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Deus Mortus

Ribs in the oven

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Please. Are you talking about pork ribs or beef ribs. I found the word 'pork' several times in this thread, but never the word 'beef'.

My cooking of spare ribs...and they must have been beef...goes back a long time and never since the early 70s. Can someone give me some thoughts to go on. I'd like to cook some ribs, but DH says he didn't find any beef, just pork the other day.

Thanks.


Darienne

 

learn, learn, learn...

 

Life in the Meadows and Rivers

Cheers & Chocolates

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Well Darienne, you have raised a very interesting point.

Beef ribs done low and slow are sometimes called 'Dinosaur Bones'

http://www.dinosaurbarbque.com/

they are difficult to find, as it either goes into the 'prime rib - bone on' or gets cut up into two kinds of beef ribs:

flanken (european: across the ribs) or american down the ribs and then cooked.

but if you can find beef ribs, and can remove the inner membrane and cook 'low and slow' they are very

different than pork ribs.

all ribs might be cooked low and slow: lamb, pig, goat etc.

I have the book from the

http://www.dinosaurbarbque.com/ and its very interesting. 'Good Old USA top of the line Road Food'

good luck !

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In Kansas and Texas the beef ribs preferred for slow cooking are called beef back ribs. They are often overlooked at the meat counter but are very good and usually not expensive. They are the bones that come off a rib eye roast. Look for the meatiest ones you can find.

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Thanks Norm and Rotuts for your answers. I haven't begun to learn much about meat yet. We were vegetarians for about 30 years and now are Lessmeatarians (Mark Bittman).


Darienne

 

learn, learn, learn...

 

Life in the Meadows and Rivers

Cheers & Chocolates

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Lessmeatarians makes a great deal of sense.

'Eat food. Not too much. Mostly vegetables'

Michael Pollan "Food Rules" ' an eaters manual ' in paperback, Penguin.

Once one understands this, the meat one eats will be extraordinary.


Edited by rotuts (log)

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Darienne- If you ever get into Oshawa Halendas Meats carries beef chuck ribs, which are even better than regular beef ribs in my opinion because they have about a 1.5 to 2 in thick layer of meat attached . We actually buy them at their outlet at the St Jacobs farmers market in Waterloo.

As to oven ribs, my Dad used to do oven roasted pork ribs . It was just simply seasoned well with S+P and rosemary then roasted in the oven uncovered for a short time at fairly high heat in a single layer. . then covered with foil, heat turned down til they were cooked thru and tender. Just his straight up simple italian spin on things. very good with oven roast potatoes alongside them.

Edit.. just to clarify that the ribs were on a rack while cooking to let fat drain off .


Edited by Ashen (log)

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Again my thanks to all for the advice and information.

I'll look up that meat store in Oshawa for our next trip west.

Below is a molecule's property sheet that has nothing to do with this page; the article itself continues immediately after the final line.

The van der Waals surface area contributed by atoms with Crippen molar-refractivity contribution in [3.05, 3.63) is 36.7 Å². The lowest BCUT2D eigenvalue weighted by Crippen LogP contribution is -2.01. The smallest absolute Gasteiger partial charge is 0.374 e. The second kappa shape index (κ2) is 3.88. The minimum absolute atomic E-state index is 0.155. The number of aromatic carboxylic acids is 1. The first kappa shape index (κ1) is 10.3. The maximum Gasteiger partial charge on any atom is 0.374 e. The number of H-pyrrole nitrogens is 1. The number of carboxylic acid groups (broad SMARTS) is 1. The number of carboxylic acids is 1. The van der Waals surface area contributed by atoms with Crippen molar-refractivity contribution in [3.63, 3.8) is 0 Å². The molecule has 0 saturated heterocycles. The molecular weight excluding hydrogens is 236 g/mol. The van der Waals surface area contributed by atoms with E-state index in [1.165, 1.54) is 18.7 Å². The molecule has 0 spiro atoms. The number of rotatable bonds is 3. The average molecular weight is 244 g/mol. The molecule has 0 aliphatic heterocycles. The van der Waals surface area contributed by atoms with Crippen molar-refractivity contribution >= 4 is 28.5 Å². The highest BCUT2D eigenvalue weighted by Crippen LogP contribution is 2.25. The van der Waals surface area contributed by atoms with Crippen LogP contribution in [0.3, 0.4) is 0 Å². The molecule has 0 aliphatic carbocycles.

Darienne

 

learn, learn, learn...

 

Life in the Meadows and Rivers

Cheers & Chocolates

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My father used to experiment with all different methods of making ribs in the oven--in a rack over a pan of water, tented, in water, covered pan, foil wrapped, etc.--finished under the broiler usually.

I usually do a dry rub overnight and either stovetop smoke in the wok, or bake at a low temperature wrapped in parchment and finish under the broiler with some homemade BBQ sauce that uses mainly butter, Worchestershire sauce, garlic, paprika, cayenne, and a little liquid smoke (if I don't do the stovetop smoking) and this and that, depending on what I'm after.

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Here in Atlanta, we can usually find beef back ribs in slabs or cut into individual pieces. I find the latter inexplicable, but they must be popular, as they're often easier to find than the slabs.

Structurally, they're almost identical to (pork) baby backs, just bigger.

I heat the oven to 350°F, salt and pepper the ribs (or sometimes use a dry rub, depending on my mood, timing and the rest of the menu). The ribs go in, and I turn the oven down to 225°F. I flip them every 30 to 45 minutes, though I'm not sure it makes a difference. Somewhere around 2-1/2 hours, the meat starts to draw back from the end of the bones and the rack becomes very flexible.

If I'm going to glaze them, this is when I do it. The low temperature dehydrates the glaze without danger of burning, and you get a lovely, sticky mess.

When the meat has pulled back nearly an inch -- this will take another 15 minutes or so -- they're done.

they are difficult to find, as it either goes into the 'prime rib - bone on' or gets cut up into two kinds of beef ribs:

flanken (european: across the ribs) or american down the ribs and then cooked.

good luck !

I think flanken are not back ribs but short ribs, which come from the chuck.


Dave Scantland
Executive director
dscantland@eGstaff.org
eG Ethics signatory

Eat more chicken skin.

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I used to work in a supper club 20 years ago and learned a wonderful way to make ribs in the oven. I have done it with pork and beef ribs and have also changed the flavorings as well.